Have you ever watched a film that felt so raw and genuine that you mistook it for a documentary and something real? Writer-director-star Samuel Kay Forrest is ready to take audiences on quite a journey into the life of a person lost and searching for themselves. Forrest’s new film, HipBeat, is a powerful and engrossing character study that features Angus, someone who is strong in their beliefs and vulnerable in their identity. Are you ready to be taken on an unexpected journey?
What makes HipBeat standout as a drama in a saturated market of films? From the start of the film, the visuals of the film feel real…like incredibly real. I legitimately thought the film was a documentary to start. The camerawork is so intimate and intrusive that you feel in the thick of it with Angus. He navigates a large protest full of anarchists as Forrest narrates as Angus who professes his deep desires and outlook on life. Angus is an aggressive soul with a harass outlook on life. But his journey in this film is much deeper and intimate. Forrest can draw the audience in with a moving and raw presentation of this journey.
How does Forrest help flesh out Angus’ journey throughout this film? From a directing standpoint, he brings the camera deep into every moment. The audience is brought into plenty of moments that show Angus’ vulnerability and their most intimate moments. Whether they are sexual escapades or much more personal moments with a partner, Forrest fleshes out these character moments in his screenplay. One moment between Angus and their partner is the real emotional lightning rod of the film. There is a lot more to Angus then you might think, and the film does such a great job at painting them that way.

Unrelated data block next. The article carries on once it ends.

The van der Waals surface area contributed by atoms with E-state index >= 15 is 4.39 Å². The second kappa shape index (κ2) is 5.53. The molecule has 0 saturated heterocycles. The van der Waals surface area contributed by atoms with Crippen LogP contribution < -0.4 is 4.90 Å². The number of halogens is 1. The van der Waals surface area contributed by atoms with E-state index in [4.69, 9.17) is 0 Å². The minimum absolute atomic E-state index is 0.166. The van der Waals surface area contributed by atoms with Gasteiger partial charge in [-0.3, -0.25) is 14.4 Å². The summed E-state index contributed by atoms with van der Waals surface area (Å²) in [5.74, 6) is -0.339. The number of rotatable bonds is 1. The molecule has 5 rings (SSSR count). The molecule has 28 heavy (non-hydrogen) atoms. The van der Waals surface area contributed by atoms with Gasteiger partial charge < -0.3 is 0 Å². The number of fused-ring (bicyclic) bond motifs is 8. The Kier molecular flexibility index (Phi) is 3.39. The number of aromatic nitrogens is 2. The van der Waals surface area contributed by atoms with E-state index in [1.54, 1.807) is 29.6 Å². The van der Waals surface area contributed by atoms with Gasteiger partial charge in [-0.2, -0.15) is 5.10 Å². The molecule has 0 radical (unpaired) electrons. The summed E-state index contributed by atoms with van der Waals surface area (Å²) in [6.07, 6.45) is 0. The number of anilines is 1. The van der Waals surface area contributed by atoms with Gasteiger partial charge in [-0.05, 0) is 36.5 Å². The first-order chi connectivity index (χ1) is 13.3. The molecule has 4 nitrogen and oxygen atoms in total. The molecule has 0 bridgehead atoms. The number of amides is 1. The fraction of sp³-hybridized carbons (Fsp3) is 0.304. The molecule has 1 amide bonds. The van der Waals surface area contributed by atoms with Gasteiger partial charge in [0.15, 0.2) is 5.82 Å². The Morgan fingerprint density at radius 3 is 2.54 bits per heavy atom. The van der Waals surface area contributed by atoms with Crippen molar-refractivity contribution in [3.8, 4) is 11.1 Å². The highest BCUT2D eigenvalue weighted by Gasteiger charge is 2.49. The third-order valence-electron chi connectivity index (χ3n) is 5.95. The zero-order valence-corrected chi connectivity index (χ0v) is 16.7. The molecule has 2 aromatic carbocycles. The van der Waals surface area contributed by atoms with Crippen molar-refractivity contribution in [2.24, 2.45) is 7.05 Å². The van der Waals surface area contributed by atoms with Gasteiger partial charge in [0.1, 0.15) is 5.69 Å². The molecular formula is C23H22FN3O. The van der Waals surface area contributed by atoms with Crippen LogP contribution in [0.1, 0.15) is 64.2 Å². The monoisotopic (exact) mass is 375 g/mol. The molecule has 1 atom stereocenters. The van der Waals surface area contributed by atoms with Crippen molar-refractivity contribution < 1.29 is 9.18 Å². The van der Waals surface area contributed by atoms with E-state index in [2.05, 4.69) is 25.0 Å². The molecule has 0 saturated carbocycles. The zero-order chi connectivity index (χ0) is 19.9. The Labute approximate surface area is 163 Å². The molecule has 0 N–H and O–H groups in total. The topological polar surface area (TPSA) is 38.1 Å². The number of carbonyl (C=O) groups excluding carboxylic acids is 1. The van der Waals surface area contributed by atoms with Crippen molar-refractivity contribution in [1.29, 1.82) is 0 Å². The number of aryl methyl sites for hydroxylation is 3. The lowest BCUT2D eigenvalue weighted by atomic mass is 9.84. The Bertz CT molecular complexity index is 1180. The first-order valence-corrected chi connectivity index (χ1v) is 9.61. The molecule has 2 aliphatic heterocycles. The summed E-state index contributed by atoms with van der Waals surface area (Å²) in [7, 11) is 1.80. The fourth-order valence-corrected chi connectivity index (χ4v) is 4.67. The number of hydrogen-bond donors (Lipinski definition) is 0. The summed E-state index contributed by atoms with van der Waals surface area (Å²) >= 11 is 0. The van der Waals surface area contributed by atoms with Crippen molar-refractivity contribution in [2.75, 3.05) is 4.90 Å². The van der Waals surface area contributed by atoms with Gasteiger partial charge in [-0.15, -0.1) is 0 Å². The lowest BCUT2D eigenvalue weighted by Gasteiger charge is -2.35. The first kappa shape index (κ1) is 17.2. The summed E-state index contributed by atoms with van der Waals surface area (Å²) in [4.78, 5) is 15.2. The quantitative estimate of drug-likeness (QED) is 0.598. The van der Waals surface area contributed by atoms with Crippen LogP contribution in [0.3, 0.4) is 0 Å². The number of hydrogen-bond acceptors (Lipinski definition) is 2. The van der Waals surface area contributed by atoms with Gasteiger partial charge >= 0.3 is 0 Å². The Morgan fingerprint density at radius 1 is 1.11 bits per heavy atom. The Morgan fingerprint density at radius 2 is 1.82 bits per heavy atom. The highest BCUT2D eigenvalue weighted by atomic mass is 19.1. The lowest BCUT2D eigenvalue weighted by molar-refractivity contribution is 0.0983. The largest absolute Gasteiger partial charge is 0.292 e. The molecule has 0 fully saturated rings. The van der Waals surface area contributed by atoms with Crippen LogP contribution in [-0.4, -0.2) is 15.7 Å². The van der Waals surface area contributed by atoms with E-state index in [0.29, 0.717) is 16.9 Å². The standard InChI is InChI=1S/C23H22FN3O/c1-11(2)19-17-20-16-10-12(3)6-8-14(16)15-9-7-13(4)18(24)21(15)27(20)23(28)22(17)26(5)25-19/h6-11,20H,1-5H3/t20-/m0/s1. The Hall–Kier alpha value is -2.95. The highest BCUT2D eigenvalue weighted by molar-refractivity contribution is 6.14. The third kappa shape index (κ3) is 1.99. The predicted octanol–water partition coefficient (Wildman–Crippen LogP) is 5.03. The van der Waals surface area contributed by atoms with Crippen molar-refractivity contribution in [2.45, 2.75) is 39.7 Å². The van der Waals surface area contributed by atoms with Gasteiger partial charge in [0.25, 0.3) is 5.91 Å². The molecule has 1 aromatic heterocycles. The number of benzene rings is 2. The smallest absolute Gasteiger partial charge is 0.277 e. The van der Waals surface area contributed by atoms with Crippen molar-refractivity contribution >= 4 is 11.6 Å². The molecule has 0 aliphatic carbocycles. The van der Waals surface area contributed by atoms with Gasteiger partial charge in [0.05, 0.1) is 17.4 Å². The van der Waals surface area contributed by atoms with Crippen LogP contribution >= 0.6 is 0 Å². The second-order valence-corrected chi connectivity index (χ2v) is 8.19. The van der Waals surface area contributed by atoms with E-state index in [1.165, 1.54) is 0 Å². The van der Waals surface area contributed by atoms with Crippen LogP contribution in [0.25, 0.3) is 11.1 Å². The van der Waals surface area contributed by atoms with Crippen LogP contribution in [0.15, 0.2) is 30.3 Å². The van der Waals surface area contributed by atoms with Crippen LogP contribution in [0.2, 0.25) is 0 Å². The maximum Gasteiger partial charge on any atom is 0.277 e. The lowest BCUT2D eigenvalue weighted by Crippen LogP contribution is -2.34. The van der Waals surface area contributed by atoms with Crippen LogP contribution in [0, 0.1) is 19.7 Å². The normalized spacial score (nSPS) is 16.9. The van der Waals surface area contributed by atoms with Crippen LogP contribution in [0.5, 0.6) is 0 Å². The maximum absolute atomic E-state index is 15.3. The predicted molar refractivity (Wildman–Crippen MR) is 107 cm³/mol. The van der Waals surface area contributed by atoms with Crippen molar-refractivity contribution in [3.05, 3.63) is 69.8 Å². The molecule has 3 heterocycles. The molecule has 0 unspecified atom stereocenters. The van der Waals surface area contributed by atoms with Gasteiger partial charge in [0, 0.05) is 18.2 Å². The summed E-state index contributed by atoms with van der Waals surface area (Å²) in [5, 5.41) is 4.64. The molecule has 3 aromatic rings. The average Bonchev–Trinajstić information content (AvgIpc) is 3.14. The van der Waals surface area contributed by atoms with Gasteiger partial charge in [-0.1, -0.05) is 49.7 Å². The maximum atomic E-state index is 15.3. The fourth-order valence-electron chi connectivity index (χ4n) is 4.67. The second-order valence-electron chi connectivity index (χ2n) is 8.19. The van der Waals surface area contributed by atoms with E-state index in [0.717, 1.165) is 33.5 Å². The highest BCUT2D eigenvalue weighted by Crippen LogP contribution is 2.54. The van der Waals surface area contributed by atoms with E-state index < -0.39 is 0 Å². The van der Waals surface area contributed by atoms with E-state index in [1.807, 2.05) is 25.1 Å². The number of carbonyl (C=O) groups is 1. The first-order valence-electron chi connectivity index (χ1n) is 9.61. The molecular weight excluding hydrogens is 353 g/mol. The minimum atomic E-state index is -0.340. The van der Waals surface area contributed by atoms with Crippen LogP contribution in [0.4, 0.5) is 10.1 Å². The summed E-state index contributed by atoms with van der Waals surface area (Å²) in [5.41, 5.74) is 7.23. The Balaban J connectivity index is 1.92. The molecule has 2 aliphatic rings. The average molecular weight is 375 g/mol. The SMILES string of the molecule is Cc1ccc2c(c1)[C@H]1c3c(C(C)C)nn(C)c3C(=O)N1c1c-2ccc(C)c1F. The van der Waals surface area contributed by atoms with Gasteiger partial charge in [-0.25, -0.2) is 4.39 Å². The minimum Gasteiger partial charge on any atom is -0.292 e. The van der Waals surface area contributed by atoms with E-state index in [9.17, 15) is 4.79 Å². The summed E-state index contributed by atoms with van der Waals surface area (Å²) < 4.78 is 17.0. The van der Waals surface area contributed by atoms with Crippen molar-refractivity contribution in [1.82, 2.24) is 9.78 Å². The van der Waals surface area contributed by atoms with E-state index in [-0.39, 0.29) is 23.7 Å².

But is Forrest’s direction and writing enough? What does he bring to the table from an acting perspective? Angus, as discussed before, is a layered and complex character. Strict and assertive political thoughts overshadow a need to explore oneself and Forrest can nail every second. His performance elevates a screenplay that is a bit shaky and uneven. There are moments that feel like they drag or do not fully draw you in but that is by no fault of Forrest’s performance. The women that fill out the supporting roles (including Beatrix Michelet and Andriana Manfredi) help flesh out the story with their committed performances.
Forrest balances triple duty on HipBeat but does it all payoff in a meaningful way? This drama is an unexpected experience with plenty of reveals that work from a narrative standpoint and from an emotional perspective. I felt so much for Angus watching and the connection this film building is quite poignant. Do yourself a favor and seek out HipBeat, it is worth your time.